QIDONG, China — More than 5,000 Chinese protesters staged a demonstration Saturday in Qidong, Jiangsu Province, against the planned construction of a pipeline to discharge waste from an Oji Paper Co. plant into the East China Sea.
More than 1,000 of those at the event, which was organized over the Internet, broke into the offices of the local government. Some threw documents from windows and smashed windowpanes at its entrance. At least 10 vehicles, including a police car, were vandalized.
Some demonstrators jeered at top local officials for “selling out the country,” while others voiced criticism of Japan over the disputed Senkaku Islands. Numerous messages on Chinese websites linked the pipe issue with the inflammatory territorial row.
Major anti-Japanese demonstrations were staged in various parts of China following a September 2010 clash near the Senkakus between a Chinese fishing boat and Japan Coast Guard cutters. The police did not move to control them, in apparent approval of such protests.
Observers said the authorities may have allowed Saturday’s demonstration in the regional city to proceed with the aim of pressuring Japan to abandon its plan to nationalize the Senkaku islets.
The local Qidong government pledged to the demonstrators that it will withdraw the drainage plan and called on them to disperse. Protests against environmental degradation have increased recently in China, where three decades of rapid and unfettered industrial expansion have taken a heavy toll.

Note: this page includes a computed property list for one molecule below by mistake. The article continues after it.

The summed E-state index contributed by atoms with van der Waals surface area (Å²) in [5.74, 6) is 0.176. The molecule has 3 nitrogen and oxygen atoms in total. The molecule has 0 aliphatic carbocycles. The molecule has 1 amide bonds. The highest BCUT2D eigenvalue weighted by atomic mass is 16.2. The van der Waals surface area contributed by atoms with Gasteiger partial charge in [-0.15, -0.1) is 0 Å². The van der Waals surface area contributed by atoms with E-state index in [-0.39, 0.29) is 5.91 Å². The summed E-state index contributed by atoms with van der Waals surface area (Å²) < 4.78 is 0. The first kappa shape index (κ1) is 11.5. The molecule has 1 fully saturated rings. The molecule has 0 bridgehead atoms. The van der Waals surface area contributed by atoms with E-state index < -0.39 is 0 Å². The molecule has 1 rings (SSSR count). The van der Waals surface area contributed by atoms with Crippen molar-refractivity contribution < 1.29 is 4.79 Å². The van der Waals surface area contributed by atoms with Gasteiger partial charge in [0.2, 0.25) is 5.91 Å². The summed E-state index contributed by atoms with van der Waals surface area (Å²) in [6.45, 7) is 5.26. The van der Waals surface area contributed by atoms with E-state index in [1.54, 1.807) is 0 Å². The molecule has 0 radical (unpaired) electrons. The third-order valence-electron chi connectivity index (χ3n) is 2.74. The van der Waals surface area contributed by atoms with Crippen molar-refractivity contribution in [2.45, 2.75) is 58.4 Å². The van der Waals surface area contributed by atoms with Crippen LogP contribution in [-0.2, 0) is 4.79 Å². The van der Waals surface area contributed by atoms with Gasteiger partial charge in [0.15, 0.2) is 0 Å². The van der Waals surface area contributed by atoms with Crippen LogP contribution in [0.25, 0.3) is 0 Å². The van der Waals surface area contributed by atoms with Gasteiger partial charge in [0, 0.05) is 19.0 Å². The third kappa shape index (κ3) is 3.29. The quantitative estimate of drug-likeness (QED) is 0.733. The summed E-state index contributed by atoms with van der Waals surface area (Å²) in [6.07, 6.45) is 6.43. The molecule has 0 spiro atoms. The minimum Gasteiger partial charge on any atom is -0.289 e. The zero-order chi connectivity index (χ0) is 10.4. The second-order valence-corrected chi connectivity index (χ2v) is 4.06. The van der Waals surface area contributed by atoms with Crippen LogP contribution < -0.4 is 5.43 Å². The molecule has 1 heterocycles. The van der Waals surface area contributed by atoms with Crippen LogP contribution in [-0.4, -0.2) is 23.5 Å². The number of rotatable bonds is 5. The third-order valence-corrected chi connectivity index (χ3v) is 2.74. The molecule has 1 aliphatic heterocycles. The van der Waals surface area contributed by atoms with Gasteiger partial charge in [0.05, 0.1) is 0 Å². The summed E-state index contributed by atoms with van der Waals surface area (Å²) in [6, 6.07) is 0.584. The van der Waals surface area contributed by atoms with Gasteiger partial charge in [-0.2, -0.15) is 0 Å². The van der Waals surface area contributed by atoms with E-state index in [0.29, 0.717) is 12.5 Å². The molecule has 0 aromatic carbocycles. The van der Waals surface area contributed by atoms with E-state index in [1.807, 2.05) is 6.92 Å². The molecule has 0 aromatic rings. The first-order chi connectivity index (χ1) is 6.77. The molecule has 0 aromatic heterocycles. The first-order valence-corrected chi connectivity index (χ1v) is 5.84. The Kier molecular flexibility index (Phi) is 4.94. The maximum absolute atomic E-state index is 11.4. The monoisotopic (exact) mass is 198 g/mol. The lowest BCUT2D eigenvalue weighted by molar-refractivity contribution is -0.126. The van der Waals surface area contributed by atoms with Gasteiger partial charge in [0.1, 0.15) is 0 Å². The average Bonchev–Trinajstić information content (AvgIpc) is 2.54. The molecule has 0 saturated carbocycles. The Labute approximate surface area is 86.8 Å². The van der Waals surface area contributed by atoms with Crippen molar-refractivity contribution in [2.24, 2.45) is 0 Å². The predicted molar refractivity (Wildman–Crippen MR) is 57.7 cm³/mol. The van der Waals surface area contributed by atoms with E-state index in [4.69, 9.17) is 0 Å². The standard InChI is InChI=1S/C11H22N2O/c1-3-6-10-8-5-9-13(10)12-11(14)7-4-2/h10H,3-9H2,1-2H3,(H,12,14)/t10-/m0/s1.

Oji Paper, meanwhile, denied that its paper mill is polluting the environment.
“We don’t release ‘polluted water,’ as we are currently releasing water after purification that meets local environmental standards,” a company spokesman was quoted as saying.
The plan calls for building a pipeline to carry waste from the plant in the city of Nantong roughly 100 km to the coast in Qidong. The discharges would reach 150,000 tons a day when the mill becomes fully operational, according to residents quoted Friday by the state-run Global Times newspaper.
Construction of the mill started in 2007. The Qidong authorities announced Thursday that work would be suspended, but the demonstration went ahead anyway to demand the project be scrapped altogether.
Qidong is located about 80 km north of central Shanghai, while a number of Japanese-affiliated companies do business in Nantong.